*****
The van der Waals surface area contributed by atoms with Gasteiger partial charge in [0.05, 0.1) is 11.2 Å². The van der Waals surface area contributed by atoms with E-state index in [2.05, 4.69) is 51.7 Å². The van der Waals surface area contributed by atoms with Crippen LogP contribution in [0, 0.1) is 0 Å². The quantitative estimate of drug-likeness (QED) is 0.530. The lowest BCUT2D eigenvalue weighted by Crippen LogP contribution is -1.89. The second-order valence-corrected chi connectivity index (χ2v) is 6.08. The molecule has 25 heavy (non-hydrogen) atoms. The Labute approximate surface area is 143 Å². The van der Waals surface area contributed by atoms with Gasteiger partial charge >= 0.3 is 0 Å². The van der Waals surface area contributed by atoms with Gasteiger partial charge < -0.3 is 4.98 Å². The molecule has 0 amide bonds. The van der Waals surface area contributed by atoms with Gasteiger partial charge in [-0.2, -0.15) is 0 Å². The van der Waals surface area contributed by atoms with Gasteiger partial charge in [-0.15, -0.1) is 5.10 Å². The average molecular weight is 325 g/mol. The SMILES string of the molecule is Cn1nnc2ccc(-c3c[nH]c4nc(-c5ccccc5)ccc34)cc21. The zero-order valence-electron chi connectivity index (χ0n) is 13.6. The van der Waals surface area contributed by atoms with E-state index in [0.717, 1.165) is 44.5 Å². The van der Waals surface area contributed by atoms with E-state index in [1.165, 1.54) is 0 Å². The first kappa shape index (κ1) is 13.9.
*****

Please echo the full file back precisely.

The van der Waals surface area contributed by atoms with Gasteiger partial charge in [0.05, 0.1) is 11.2 Å². The van der Waals surface area contributed by atoms with E-state index in [2.05, 4.69) is 51.7 Å². The van der Waals surface area contributed by atoms with Crippen LogP contribution in [0, 0.1) is 0 Å². The quantitative estimate of drug-likeness (QED) is 0.530. The lowest BCUT2D eigenvalue weighted by Crippen LogP contribution is -1.89. The second-order valence-corrected chi connectivity index (χ2v) is 6.08. The molecule has 25 heavy (non-hydrogen) atoms. The Labute approximate surface area is 143 Å². The van der Waals surface area contributed by atoms with Gasteiger partial charge >= 0.3 is 0 Å². The van der Waals surface area contributed by atoms with Gasteiger partial charge < -0.3 is 4.98 Å². The molecule has 0 amide bonds. The van der Waals surface area contributed by atoms with Gasteiger partial charge in [-0.2, -0.15) is 0 Å². The van der Waals surface area contributed by atoms with Gasteiger partial charge in [-0.15, -0.1) is 5.10 Å². The average molecular weight is 325 g/mol. The SMILES string of the molecule is Cn1nnc2ccc(-c3c[nH]c4nc(-c5ccccc5)ccc34)cc21. The zero-order valence-electron chi connectivity index (χ0n) is 13.6. The van der Waals surface area contributed by atoms with E-state index in [0.717, 1.165) is 44.5 Å². The van der Waals surface area contributed by atoms with E-state index in [1.165, 1.54) is 0 Å². The first kappa shape index (κ1) is 13.9.